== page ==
By introducing technology into standard everyday operations, HR departments can speed up a number of the processes and operational aspects that they customarily handle, including recruitment, performance evaluations, or payroll. When appropriately selected and implemented, HR software increases productivity and improves results, freeing up HR staff to focus on cultivating workplace bonds and growing employee engagement. Today, we’re going to look at how business owners can bring technology into their HR departments.
HR technology describes software that aids HR departments in various tasks, such as HR data storage, analysis, and maintenance; staff recruitment and retention; payroll and salary; and administrative support. HR tech optimizes these processes by, for example, automating uniformly recognizable patterns of behavior and performing them for the employee. HR technology should have the capacity to carry out many of these functions and be accessible to all members tied to an organization: stakeholders, managers, employees, and, of course, HR personnel.
The adoption of HR tech is accelerating—by 2020, as much as 30% of middle to large enterprises “will have invested in a cloud-deployed human capital management (HCM) suite for administrative HR and talent management,” as we can read in the Gartner whitepaper.
But, despite the seemingly steady growth rate, the adoption has proven a bumpy road. To enjoy expected results, companies first have to recognize areas in HR that technology could enhance, and then overcome the specific challenges brought on by the introduction of HR tech into an organization.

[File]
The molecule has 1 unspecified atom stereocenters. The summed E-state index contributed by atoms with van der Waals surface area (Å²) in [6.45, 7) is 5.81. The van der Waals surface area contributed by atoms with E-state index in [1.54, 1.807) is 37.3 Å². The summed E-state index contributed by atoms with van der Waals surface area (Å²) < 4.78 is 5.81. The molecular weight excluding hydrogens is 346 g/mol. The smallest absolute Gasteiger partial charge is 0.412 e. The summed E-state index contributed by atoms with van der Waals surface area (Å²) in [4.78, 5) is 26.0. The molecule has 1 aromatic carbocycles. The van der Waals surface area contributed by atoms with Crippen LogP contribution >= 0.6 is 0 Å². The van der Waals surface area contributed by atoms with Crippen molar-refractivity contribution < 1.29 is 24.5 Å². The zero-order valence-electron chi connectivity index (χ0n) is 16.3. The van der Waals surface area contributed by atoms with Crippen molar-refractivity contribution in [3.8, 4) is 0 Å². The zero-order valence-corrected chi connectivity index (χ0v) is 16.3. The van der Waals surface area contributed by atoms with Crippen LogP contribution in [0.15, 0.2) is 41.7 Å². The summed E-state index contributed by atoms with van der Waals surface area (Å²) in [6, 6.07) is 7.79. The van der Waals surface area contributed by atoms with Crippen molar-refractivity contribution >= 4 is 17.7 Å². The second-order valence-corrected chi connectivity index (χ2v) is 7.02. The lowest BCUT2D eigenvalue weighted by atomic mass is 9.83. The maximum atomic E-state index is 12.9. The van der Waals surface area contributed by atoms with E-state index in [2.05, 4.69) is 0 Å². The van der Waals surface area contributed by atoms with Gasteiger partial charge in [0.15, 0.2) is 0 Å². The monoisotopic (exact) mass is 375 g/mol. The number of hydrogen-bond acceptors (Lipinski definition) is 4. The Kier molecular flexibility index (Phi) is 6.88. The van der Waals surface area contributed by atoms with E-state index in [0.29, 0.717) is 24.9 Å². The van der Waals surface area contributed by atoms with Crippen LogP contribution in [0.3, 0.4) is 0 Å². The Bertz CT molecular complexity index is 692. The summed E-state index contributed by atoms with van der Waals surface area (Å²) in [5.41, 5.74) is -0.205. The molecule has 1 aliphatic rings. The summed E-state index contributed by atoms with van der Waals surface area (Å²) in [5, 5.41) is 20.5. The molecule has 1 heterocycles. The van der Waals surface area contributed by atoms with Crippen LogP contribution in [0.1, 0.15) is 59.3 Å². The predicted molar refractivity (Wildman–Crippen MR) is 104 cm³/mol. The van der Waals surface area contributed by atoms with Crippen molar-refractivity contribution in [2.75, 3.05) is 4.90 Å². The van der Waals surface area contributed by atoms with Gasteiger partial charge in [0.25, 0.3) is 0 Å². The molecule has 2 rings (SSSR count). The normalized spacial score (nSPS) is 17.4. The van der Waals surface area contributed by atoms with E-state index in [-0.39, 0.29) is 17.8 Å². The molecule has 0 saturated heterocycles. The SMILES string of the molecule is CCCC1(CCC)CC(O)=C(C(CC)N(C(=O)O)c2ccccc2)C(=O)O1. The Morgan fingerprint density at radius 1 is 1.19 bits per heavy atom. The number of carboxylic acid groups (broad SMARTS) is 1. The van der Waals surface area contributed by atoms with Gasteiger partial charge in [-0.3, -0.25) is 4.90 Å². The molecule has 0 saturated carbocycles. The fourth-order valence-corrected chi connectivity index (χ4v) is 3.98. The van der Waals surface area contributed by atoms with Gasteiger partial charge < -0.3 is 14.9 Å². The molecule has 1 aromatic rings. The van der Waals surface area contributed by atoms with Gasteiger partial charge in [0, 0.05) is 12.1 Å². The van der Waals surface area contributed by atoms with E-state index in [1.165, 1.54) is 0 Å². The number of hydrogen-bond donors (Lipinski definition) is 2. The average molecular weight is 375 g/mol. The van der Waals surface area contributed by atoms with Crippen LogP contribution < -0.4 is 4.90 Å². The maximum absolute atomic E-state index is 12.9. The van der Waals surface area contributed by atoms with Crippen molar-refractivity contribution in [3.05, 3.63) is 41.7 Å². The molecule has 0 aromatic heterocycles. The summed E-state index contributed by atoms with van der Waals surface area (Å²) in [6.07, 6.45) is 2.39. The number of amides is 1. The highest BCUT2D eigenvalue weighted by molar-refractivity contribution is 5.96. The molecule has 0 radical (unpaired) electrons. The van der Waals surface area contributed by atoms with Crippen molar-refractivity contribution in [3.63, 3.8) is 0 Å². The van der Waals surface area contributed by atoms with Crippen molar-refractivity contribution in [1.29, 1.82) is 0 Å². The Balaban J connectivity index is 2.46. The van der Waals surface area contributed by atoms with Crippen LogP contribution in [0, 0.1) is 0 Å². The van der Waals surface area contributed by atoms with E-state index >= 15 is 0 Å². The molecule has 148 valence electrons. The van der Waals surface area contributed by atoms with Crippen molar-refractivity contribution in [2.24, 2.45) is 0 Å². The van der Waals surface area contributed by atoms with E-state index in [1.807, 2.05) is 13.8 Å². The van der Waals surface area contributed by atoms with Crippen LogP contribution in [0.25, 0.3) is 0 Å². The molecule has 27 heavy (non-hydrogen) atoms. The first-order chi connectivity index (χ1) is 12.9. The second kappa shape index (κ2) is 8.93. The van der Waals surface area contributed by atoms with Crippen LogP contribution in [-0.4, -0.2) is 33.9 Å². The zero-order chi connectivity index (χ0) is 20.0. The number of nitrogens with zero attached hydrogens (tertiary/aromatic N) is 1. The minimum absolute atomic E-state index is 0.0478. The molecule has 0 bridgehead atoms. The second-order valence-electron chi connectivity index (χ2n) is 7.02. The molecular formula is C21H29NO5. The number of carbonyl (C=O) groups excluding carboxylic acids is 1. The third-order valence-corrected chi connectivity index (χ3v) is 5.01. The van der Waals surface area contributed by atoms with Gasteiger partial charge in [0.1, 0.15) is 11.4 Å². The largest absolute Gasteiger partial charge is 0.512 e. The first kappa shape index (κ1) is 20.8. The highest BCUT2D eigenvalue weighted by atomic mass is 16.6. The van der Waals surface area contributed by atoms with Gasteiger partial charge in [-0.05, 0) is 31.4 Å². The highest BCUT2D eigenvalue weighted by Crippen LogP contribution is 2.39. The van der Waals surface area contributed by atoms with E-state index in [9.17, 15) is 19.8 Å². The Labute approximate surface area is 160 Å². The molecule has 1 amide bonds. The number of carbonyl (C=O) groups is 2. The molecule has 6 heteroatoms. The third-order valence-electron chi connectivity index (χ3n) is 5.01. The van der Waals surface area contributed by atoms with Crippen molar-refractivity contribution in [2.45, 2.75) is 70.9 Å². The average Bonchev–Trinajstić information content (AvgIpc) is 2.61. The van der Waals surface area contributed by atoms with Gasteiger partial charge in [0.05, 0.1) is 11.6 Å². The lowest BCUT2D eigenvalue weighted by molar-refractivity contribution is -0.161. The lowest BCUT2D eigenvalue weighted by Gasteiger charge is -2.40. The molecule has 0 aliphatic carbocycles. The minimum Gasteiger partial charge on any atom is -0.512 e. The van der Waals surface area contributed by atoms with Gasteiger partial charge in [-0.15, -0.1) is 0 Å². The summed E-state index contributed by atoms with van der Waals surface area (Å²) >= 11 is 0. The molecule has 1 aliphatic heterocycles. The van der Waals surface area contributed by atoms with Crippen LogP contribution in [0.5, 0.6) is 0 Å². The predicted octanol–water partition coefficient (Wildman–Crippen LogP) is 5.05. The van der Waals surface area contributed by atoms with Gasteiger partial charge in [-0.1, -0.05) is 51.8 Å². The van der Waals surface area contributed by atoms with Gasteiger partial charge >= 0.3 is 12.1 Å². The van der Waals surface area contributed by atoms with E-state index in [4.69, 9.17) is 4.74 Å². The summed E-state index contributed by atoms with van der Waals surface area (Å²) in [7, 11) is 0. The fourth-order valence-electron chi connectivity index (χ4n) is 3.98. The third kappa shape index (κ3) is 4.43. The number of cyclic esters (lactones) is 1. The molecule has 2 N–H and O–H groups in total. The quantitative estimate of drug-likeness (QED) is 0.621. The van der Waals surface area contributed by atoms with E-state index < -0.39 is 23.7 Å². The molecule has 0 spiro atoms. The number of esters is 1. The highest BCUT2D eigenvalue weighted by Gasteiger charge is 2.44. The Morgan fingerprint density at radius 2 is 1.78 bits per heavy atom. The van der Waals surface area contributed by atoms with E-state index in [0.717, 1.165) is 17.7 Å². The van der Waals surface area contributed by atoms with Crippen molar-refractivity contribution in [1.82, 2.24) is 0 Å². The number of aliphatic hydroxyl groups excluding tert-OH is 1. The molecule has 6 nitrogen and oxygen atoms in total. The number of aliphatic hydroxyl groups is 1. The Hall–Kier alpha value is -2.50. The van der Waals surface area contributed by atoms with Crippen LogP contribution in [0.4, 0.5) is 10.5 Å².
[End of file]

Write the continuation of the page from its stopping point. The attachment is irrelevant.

Given current capabilities of HR tech, including AI-infused solutions, most of the tasks HR staff is saddled with could be easily automated and reconfigured to generate better results.
A large portion of administrative HR tasks, such as health insurance questions and inquiries, leave requests and approvals, or onboarding processes, are repetitive—and as such could be well-handled by HR software, for example,
In the past, HR departments were slow to adopt innovation, but now HR tech is widely recognized as being able to reduce expenses, help acquire and develop employee skills, and facilitate employee engagement through technologies that can be easily used by everyone in the company.
If your company is interested in introducing HR tech into the organization, first of all—assess your needs closely and check them against the costs, time, and effort a proper implementation would take. Such an analysis will most likely reveal that the introduction of at least one type of HR-focused technology solution will outweigh the challenges presented by the prospective adoption. This is due to the fact that HR is increasingly in need of technology to: